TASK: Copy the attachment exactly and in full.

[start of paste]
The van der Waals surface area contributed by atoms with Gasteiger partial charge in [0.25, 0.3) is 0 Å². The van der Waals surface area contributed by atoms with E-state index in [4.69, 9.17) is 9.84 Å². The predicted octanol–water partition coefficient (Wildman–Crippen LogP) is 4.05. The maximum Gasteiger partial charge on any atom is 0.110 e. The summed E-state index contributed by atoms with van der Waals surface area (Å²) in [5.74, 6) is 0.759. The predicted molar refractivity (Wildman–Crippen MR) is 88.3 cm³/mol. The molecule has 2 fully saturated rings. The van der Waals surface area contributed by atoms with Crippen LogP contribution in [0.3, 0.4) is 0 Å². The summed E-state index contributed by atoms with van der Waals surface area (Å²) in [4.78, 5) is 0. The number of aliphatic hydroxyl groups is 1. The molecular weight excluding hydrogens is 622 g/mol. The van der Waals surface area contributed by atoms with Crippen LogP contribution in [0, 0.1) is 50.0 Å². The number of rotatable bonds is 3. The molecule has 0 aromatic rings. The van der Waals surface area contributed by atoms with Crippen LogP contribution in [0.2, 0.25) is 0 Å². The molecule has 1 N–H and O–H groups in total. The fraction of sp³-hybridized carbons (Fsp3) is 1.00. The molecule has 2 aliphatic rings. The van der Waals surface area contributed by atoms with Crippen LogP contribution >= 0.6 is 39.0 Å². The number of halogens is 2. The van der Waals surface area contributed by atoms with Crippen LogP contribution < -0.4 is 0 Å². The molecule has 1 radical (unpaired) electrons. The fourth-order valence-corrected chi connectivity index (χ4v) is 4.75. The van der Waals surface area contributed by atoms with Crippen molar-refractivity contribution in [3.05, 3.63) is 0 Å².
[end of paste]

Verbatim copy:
The van der Waals surface area contributed by atoms with Gasteiger partial charge in [0.25, 0.3) is 0 Å². The van der Waals surface area contributed by atoms with E-state index in [4.69, 9.17) is 9.84 Å². The predicted octanol–water partition coefficient (Wildman–Crippen LogP) is 4.05. The maximum Gasteiger partial charge on any atom is 0.110 e. The summed E-state index contributed by atoms with van der Waals surface area (Å²) in [5.74, 6) is 0.759. The predicted molar refractivity (Wildman–Crippen MR) is 88.3 cm³/mol. The molecule has 2 fully saturated rings. The van der Waals surface area contributed by atoms with Crippen LogP contribution in [0.3, 0.4) is 0 Å². The summed E-state index contributed by atoms with van der Waals surface area (Å²) in [4.78, 5) is 0. The number of aliphatic hydroxyl groups is 1. The molecular weight excluding hydrogens is 622 g/mol. The van der Waals surface area contributed by atoms with Crippen LogP contribution in [0, 0.1) is 50.0 Å². The number of rotatable bonds is 3. The molecule has 0 aromatic rings. The van der Waals surface area contributed by atoms with Crippen LogP contribution in [0.2, 0.25) is 0 Å². The molecule has 1 N–H and O–H groups in total. The fraction of sp³-hybridized carbons (Fsp3) is 1.00. The molecule has 2 aliphatic rings. The van der Waals surface area contributed by atoms with Crippen LogP contribution >= 0.6 is 39.0 Å². The number of halogens is 2. The van der Waals surface area contributed by atoms with Crippen LogP contribution < -0.4 is 0 Å². The molecule has 1 radical (unpaired) electrons. The fourth-order valence-corrected chi connectivity index (χ4v) is 4.75. The van der Waals surface area contributed by atoms with Crippen molar-refractivity contribution in [3.05, 3.63) is 0 Å².